- the additional cost implications for the NHS of needing to sponsor visas.
- the need to update employment law: protections for health and care staff regarding employment rights and health and safety at work currently covered by EU legislation. This would include the working time directive, although the current government has committed to preserving this after the UK leaves the EU. These are still under discussion.
- 1. Data presented on a headcount basis, excluding approximately 80,000 staff with no nationality recorded. Data excludes GPs and GP practice staff as data on the nationality of these staff groups is not collected. Data on the country where GPs gained their primary medical qualification is available at NHS Digital.
- 2. Data represents posts in local authority and independent sector employers only. Excludes posts in NHS and personal assistants.
Accessing treatment here and abroad
Currently, EU rules govern UK citizens’ access to health and care in the EU, and EU citizens’ access to UK services.
EU citizens are entitled to a European Health Insurance Card (EHIC) which gives access to medically necessary, state-provided health care during a temporary stay in another EEA country.3 The cost of treatment under these schemes can be subsequently reclaimed from the visitor’s country of residence via reciprocal health care agreements. Around 27 million people currently hold European Health Insurance Cards issued by the UK (Fahy et al 2017).
In addition, under EU rules, people who come from elsewhere in the EU to live in the UK, or who leave the UK to live in another EU country, have access to health care on the same basis as nationals of that country.
Both sides in the Brexit negotiations have agreed in principle to preserve reciprocal health care rights until the end of the transition period, at least for those citizens already residing in another EU country. However, until the final outcome of the talks is known, uncertainty remains about the future. Estimates of the number of people this involves differ among the available sources. However, it has been suggested that there are around 1 million British migrants living in other EU countries, compared with around 3 million EU migrants living in the UK (Department for Exiting the European Union 2017c). UK citizens living abroad tend to be older, and therefore more likely to use health and care services, than EU citizens living in the UK. Were significant numbers of UK citizens to return to the UK this would have implications for health and care services.
In a no-deal scenario, the government will seek to protect current reciprocal healthcare rights through transitional bilateral agreements with other member states, which would include whether or how residents who are citizens of other states would be charged for services. However, there is no certainty on this so the current position is that the EHIC will no longer be valid so British citizens travelling to the EU would need to take out private travel insurance.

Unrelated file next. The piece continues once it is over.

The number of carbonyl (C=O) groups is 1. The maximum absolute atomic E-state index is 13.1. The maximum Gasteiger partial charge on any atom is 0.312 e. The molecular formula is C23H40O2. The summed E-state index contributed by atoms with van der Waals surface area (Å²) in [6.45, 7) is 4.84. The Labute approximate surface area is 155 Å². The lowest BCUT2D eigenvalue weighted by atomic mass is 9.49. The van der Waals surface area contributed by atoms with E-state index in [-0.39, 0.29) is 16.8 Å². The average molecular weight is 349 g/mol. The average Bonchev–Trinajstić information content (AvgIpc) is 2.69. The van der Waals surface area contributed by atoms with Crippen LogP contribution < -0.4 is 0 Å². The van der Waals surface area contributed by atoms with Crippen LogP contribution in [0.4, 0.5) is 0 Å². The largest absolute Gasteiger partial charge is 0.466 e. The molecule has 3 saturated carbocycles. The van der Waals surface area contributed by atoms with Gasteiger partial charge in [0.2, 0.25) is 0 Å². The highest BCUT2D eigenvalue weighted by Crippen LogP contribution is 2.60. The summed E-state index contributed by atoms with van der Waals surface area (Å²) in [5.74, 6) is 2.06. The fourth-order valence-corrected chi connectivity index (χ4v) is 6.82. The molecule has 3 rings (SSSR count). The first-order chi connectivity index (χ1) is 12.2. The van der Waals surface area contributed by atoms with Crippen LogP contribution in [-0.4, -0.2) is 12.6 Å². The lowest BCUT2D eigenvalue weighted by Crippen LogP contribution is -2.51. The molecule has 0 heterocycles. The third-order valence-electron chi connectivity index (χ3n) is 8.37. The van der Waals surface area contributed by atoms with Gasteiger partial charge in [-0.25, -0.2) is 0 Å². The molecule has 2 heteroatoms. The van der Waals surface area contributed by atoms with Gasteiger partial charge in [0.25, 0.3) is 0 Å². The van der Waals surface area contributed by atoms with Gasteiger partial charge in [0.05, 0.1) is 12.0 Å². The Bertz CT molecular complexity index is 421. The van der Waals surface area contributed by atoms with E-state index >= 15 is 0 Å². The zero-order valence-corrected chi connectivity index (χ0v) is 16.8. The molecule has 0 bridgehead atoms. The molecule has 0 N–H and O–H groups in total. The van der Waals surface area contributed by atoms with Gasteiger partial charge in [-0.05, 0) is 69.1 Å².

- 3. A valid EHIC entitles people to access state-provided treatment that is medically necessary during a temporary stay in another European Economic Area (EEA) country or Switzerland. Treatment is provided on the same basis as it would to a resident of that country, either at a reduced cost or for free. For example, some countries require patients to contribute a percentage towards the cost of their treatment, known as a patient co-payment.
Regulation of medicines
EU legislation provides a harmonised approach to medicines regulation across the EU member states. The UK is currently part of the centralised authorisation system operated by the European Medicines Agency (EMA) which has now moved from London to Amsterdam, and participates in the EU medicines regulatory network (EMRN).
The EMA is responsible for the scientific evaluation of human and veterinary medicines developed by pharmaceutical companies for use in the EU. Under current arrangements, companies can submit a single application to the EMA to obtain a marketing authorisation that is valid in EU, EEA and European Free Trade Association (EFTA) countries. Being a member of the EMA also gives the UK ‘tier 1’ market status, meaning that pharmaceutical and medical device companies prioritise the UK as a market for launching their products.
The UK has its own national regulatory agency, the Medicines and Healthcare products Regulatory Agency (MHRA). However, this currently deals with national authorisations intended for marketing only in the UK.